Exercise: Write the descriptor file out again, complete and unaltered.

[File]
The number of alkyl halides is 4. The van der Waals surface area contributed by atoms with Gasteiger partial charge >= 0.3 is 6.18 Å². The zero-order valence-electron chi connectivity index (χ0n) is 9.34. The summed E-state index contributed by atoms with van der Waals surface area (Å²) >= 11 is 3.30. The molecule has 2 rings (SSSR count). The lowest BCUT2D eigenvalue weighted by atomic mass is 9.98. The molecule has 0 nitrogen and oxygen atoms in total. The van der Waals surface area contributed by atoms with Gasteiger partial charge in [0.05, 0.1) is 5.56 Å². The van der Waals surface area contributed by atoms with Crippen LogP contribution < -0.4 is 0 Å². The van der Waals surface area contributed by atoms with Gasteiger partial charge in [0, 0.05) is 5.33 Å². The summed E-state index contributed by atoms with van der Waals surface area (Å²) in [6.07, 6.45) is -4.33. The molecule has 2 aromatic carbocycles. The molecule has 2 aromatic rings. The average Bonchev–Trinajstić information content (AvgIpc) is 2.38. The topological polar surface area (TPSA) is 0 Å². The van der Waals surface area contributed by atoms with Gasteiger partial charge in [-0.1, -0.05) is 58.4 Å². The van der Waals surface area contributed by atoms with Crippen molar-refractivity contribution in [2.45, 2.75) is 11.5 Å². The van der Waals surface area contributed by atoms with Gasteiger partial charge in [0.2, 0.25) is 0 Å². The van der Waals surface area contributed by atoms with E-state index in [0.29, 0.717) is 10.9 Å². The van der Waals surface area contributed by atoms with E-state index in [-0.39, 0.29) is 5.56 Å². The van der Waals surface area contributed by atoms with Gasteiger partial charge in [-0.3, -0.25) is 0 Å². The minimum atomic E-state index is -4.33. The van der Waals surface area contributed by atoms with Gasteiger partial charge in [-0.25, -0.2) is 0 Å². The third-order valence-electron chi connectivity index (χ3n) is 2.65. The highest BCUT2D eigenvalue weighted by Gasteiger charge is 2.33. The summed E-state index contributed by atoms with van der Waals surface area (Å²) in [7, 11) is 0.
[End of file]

The number of alkyl halides is 4. The van der Waals surface area contributed by atoms with Gasteiger partial charge >= 0.3 is 6.18 Å². The zero-order valence-electron chi connectivity index (χ0n) is 9.34. The summed E-state index contributed by atoms with van der Waals surface area (Å²) >= 11 is 3.30. The molecule has 2 rings (SSSR count). The lowest BCUT2D eigenvalue weighted by atomic mass is 9.98. The molecule has 0 nitrogen and oxygen atoms in total. The van der Waals surface area contributed by atoms with Gasteiger partial charge in [0.05, 0.1) is 5.56 Å². The van der Waals surface area contributed by atoms with Crippen LogP contribution < -0.4 is 0 Å². The van der Waals surface area contributed by atoms with Gasteiger partial charge in [0, 0.05) is 5.33 Å². The summed E-state index contributed by atoms with van der Waals surface area (Å²) in [6.07, 6.45) is -4.33. The molecule has 2 aromatic carbocycles. The molecule has 2 aromatic rings. The average Bonchev–Trinajstić information content (AvgIpc) is 2.38. The topological polar surface area (TPSA) is 0 Å². The van der Waals surface area contributed by atoms with Gasteiger partial charge in [-0.1, -0.05) is 58.4 Å². The van der Waals surface area contributed by atoms with Crippen molar-refractivity contribution in [2.45, 2.75) is 11.5 Å². The van der Waals surface area contributed by atoms with Gasteiger partial charge in [0.2, 0.25) is 0 Å². The van der Waals surface area contributed by atoms with E-state index in [0.29, 0.717) is 10.9 Å². The van der Waals surface area contributed by atoms with E-state index in [-0.39, 0.29) is 5.56 Å². The van der Waals surface area contributed by atoms with Gasteiger partial charge in [-0.3, -0.25) is 0 Å². The minimum atomic E-state index is -4.33. The van der Waals surface area contributed by atoms with Gasteiger partial charge in [-0.25, -0.2) is 0 Å². The third-order valence-electron chi connectivity index (χ3n) is 2.65. The highest BCUT2D eigenvalue weighted by Gasteiger charge is 2.33. The summed E-state index contributed by atoms with van der Waals surface area (Å²) in [7, 11) is 0.